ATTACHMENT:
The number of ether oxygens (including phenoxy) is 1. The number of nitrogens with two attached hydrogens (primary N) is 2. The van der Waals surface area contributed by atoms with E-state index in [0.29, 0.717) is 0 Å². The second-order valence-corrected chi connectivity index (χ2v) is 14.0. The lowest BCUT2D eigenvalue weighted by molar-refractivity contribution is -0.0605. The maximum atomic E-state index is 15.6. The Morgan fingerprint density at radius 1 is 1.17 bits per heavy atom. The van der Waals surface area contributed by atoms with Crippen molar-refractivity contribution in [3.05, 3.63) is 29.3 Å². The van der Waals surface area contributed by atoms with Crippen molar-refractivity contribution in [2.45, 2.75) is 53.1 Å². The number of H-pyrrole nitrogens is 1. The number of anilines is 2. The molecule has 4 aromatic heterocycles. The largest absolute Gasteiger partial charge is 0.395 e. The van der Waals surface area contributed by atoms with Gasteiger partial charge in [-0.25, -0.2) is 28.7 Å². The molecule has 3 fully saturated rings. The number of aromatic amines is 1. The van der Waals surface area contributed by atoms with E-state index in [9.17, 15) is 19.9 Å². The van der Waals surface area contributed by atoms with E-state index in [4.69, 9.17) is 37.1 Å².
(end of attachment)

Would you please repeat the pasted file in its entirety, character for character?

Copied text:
The number of ether oxygens (including phenoxy) is 1. The number of nitrogens with two attached hydrogens (primary N) is 2. The van der Waals surface area contributed by atoms with E-state index in [0.29, 0.717) is 0 Å². The second-order valence-corrected chi connectivity index (χ2v) is 14.0. The lowest BCUT2D eigenvalue weighted by molar-refractivity contribution is -0.0605. The maximum atomic E-state index is 15.6. The Morgan fingerprint density at radius 1 is 1.17 bits per heavy atom. The van der Waals surface area contributed by atoms with Crippen molar-refractivity contribution in [3.05, 3.63) is 29.3 Å². The van der Waals surface area contributed by atoms with Crippen molar-refractivity contribution in [2.45, 2.75) is 53.1 Å². The number of H-pyrrole nitrogens is 1. The number of anilines is 2. The molecule has 4 aromatic heterocycles. The largest absolute Gasteiger partial charge is 0.395 e. The van der Waals surface area contributed by atoms with Gasteiger partial charge in [-0.25, -0.2) is 28.7 Å². The molecule has 3 fully saturated rings. The number of aromatic amines is 1. The van der Waals surface area contributed by atoms with E-state index in [9.17, 15) is 19.9 Å². The van der Waals surface area contributed by atoms with E-state index in [4.69, 9.17) is 37.1 Å².